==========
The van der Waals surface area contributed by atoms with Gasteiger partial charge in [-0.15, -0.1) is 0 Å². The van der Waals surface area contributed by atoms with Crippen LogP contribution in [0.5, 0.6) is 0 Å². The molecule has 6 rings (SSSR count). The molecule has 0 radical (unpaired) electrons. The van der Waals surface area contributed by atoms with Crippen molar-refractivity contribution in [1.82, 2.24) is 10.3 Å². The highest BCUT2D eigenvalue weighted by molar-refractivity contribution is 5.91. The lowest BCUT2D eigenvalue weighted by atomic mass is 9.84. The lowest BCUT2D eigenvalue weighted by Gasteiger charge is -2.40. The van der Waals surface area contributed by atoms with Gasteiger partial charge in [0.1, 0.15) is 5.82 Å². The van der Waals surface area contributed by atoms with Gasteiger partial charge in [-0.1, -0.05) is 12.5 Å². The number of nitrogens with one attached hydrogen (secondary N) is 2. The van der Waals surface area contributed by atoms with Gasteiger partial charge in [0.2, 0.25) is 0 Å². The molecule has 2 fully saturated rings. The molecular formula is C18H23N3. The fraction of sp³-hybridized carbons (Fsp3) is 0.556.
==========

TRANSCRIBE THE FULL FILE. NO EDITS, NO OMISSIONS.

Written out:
The van der Waals surface area contributed by atoms with Gasteiger partial charge in [-0.15, -0.1) is 0 Å². The van der Waals surface area contributed by atoms with Crippen LogP contribution in [0.5, 0.6) is 0 Å². The molecule has 6 rings (SSSR count). The molecule has 0 radical (unpaired) electrons. The van der Waals surface area contributed by atoms with Crippen molar-refractivity contribution in [1.82, 2.24) is 10.3 Å². The highest BCUT2D eigenvalue weighted by molar-refractivity contribution is 5.91. The lowest BCUT2D eigenvalue weighted by atomic mass is 9.84. The lowest BCUT2D eigenvalue weighted by Gasteiger charge is -2.40. The van der Waals surface area contributed by atoms with Gasteiger partial charge in [0.1, 0.15) is 5.82 Å². The van der Waals surface area contributed by atoms with Gasteiger partial charge in [-0.1, -0.05) is 12.5 Å². The number of nitrogens with one attached hydrogen (secondary N) is 2. The van der Waals surface area contributed by atoms with Gasteiger partial charge in [0.2, 0.25) is 0 Å². The molecule has 2 fully saturated rings. The molecular formula is C18H23N3. The fraction of sp³-hybridized carbons (Fsp3) is 0.556.